My New Chapter, My New Role


So here I am, finishing up my second week in my new role, after leaving my last job.

My New Role

The last days already contained the to-be-expected mix of exhilaration, excitedness and strain (the good kind) from trying to cram as much things into my head as possible in a short amount of time.

My new colleagues are the people from Crispy Mountain. Right now, we’re working on Keyline, which can be described as Software-as-a-Service that functions as the brain and backbone for printing companies.
We are located in Mainz, and totally incidentally right around the corner from my favorite coffee shop. Right now I’m commuting every day, but will transition to several days remote working per week, once I feel I need less support with all those tiny, magic bits of Rails.

My Last Weeks

Before I published the blog post, I shared it privately with some people. One of them asked me if I set aside a day for answering all the messages I’d get. Back then I thought he was joking, but soon realized that I underestimated a lot of things. Beginning with the friendliness and number of people who shared my search and wished me well. Thanks so much to you all.

It continued with the amount of interesting things happening around me. And the trust people put into me, when approaching me with their endeavors and assuming, that I could be a meaningful help for them. That assumption of competence was really humbling, and a great privilege (being the white man that I am). Still I’m thankful for having had as many chances and interesting conversations as I had in the last weeks.

… all that while wrapping things up at vaamo. And about that:The people at vaamo, not the least their new Head of Engineering Timo, really helped me make time for all these conversations. Thank you! And thank you, dear awesome vaamo team, for a great farewell party and these amazing gifts

Super-Mega-Duper-Special-Thanks to Sebastian for making these great guides and cards.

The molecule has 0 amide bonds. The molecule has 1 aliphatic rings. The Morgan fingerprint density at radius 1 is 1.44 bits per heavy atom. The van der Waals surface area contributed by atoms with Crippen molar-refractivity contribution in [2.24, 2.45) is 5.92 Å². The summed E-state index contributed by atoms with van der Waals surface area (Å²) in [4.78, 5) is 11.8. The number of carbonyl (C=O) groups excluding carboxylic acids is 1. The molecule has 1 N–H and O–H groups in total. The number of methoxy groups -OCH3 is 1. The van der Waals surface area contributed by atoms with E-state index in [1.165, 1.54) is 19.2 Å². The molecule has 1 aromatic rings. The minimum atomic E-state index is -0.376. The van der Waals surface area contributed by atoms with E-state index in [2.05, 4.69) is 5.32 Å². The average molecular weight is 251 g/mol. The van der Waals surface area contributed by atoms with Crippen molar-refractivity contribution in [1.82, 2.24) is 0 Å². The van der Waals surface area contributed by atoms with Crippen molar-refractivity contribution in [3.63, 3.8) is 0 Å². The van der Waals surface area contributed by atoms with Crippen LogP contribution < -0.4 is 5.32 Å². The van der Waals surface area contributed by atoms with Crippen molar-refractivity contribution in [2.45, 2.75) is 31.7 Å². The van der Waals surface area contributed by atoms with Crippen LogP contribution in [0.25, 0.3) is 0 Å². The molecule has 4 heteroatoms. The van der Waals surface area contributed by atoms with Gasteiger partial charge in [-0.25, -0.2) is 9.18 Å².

Oh, want one of these brew guides? Ping me and I’ll send you some. They actually gave me a huge stack and not only one of them.
And did you notice that nice domain at the bottom? Expect some news around that sonn-ish!

Why Crispy Mountain?

You mean, that name and logo wouldn’t have been enough to convince you? Well, I can’t fathom why, but still there are more reasons for me, why Crispy Mountain is the perfect choice for me right now.

One of them is: They’re people who care about people.

I had several contacts with Crispy Mountain before already, be it an occasion to work at their lovely office or meeting Christian at a Techettes meetup, where I learned about the fact, that he coached at a local RailsGirls event and at one instance of RGSoC. In all these contact occasions I experienced them as friendly, considerate and smart people.
And talking to them several times over the last weeks, confirmed and strengthened that image.

Another reason is their approach to product development. Not only because of their team size, but because they believe it, Crispy Mountain has a no-bullshit1 approach to developing Keyline and working with customers on eye level and in a productive partnerships2. I experienced it from day one working with them and cherish it a lot, that it’s not just lip-service.

Last and not least is the fact that Crispy Mountain gives me the opportunity to dive into a new-for-me technology, as their products are mostly based on Ruby and Rails.

I’ve wanted to work with Ruby for a while now, which for me also means to get to know the Ruby Community, which I perceive as one of the friendliest and open programming language communities out there. So I’m looking forward to expanding my horizon not only technically, but also people-wise <3

In any case: If you want to know more about Crispy Mountain, got some nice Ruby hints or links for me, don’t hesitate to reach out and tell me about it.

  1. Fun fact:Relatively soon after publishing my blog post, Matthias contacted me, more or less with an invitation to their slack team. That is, we exchanged one email, and all subsequent conversations happened via slack. Talk about no bullshit-attitude. 

  2. Diligent readers will notice my sneaky but deliberate reference to the Software Craftsmanship manifesto right there.